A

Omega shaped epiglottis

 B

Laryngeal cartilages are soft and collapsable

 C

Larynx is high in children

 D

Trachea can be easily palpated

Ans. D

Explanation:

 

Infant’s larynx differs from adult in:

  • It is situated high up (C2 – C4).Q (in adults = C3 – C6)
  • Of equal size in both sixes (in adults it is larger in males)
  • Larynx is funnel shaped
  • The narrowest part of the infantile larynx is the junction of subglottic larynx with trachea and this is because cricoid cartilage is very small
  • Epiglottis is omega shaped, soft, large and patulous.
  • Laryngeal cartilages are soft and collapse easily
  • Short trachea and short neck.
  • Vocal cords are angled and lie at level of C4
  • Trachea bifurcates at level of T2
  • Thyroid cartilage is flat. The cricothyroid and thyrohyoid spaces are narrow.

Tracheostomy in Infants and Children                                                                                                              

Trachea of infants and children is soft and compressible and its identification may become difficult and the surgeon may easily displace it and go deep or lateral to it injuring recurrent laryngeal nerve or even the carotid.

During positioning, do not extend too much as this pulls structures from chest into the neck and thus injury may occur to pleura, innominate vessels and thymus or the tracheostomy opening may be made twoo low near suprasternal notch

Tracheostomy in Infants and Children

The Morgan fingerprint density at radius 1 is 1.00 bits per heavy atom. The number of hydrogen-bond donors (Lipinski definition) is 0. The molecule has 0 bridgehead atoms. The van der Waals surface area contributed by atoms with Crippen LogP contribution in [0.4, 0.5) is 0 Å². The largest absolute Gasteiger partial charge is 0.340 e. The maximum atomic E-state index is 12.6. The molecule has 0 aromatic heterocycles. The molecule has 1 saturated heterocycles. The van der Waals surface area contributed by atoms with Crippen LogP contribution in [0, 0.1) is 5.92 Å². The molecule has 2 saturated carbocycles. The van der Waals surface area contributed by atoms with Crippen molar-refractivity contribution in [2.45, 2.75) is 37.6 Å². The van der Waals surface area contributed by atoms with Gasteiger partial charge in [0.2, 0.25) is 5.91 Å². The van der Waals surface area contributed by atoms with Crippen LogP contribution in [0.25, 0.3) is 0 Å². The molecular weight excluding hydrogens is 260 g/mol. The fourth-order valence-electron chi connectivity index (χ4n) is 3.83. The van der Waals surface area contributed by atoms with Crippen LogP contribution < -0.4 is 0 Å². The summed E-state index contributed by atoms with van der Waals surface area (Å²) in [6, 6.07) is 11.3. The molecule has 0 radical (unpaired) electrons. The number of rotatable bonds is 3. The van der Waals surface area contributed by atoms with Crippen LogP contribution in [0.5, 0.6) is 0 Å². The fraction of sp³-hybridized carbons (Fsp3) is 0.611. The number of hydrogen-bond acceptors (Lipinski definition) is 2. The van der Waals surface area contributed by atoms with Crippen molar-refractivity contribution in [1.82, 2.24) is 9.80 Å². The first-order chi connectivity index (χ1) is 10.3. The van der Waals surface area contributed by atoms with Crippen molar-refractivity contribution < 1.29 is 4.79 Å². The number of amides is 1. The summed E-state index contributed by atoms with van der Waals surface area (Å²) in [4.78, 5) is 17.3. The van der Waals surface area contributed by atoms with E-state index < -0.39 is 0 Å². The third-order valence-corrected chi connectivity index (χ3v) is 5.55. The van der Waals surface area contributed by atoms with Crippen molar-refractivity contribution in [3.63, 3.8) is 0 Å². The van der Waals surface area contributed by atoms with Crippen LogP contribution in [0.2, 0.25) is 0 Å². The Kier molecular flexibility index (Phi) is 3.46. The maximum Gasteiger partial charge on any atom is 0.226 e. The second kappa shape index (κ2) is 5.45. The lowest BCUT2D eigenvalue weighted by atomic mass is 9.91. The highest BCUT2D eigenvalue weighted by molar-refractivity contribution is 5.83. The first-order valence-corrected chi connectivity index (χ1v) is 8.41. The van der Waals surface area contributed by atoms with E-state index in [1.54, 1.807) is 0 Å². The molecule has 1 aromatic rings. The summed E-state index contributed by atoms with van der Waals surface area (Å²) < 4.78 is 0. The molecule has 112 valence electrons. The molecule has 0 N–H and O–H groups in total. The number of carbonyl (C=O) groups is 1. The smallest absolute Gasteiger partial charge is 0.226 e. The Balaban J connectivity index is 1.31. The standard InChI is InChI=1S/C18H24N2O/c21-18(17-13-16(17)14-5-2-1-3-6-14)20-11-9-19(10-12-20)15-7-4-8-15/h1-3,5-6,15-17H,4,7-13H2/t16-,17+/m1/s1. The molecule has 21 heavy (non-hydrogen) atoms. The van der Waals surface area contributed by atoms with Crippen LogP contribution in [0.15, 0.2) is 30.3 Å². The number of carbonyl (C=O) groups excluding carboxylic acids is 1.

The incision is a short transverse one, midway between lower border of thyroid cartilage and the suprasternal notch. The neck must be well extended.

A incision is made through two tracheal rings, preferably the third or fourth.



Q. 11

Epithelial lining of glottis/ true vocal cords:

March 2013 (c)

 A

Stratified squamous non-keratinized

 B

Stratified squamous keratinized

 C

Ciliated columnar

 D

Non-ciliated columnar

Q. 11

Epithelial lining of glottis/ true vocal cords:

March 2013 (c)

 A

Stratified squamous non-keratinized

 B

Stratified squamous keratinized

 C

Ciliated columnar

 D

Non-ciliated columnar

Ans. A

Explanation:

Ans. A i.e. Stratified squamous non-keratinized


Q. 12

Unpaired laryngeal cartilage ‑

 A

Arytenoid

 B

Corniculate

 C

Cuneiform

 D

Epiglottis

Q. 12

Unpaired laryngeal cartilage ‑

 A

Arytenoid

 B

Corniculate

 C

Cuneiform

 D

Epiglottis

Ans. D

Explanation:

The skeletal supports of larynx is provided by Six cartilages, 3 out of which are paired (so there are total 9 cartilages).

i) Unpaired :- Thyroid, cricoid, epiglottis.

ii) Paired :- Arytenoid, Corniculate, cuneiform.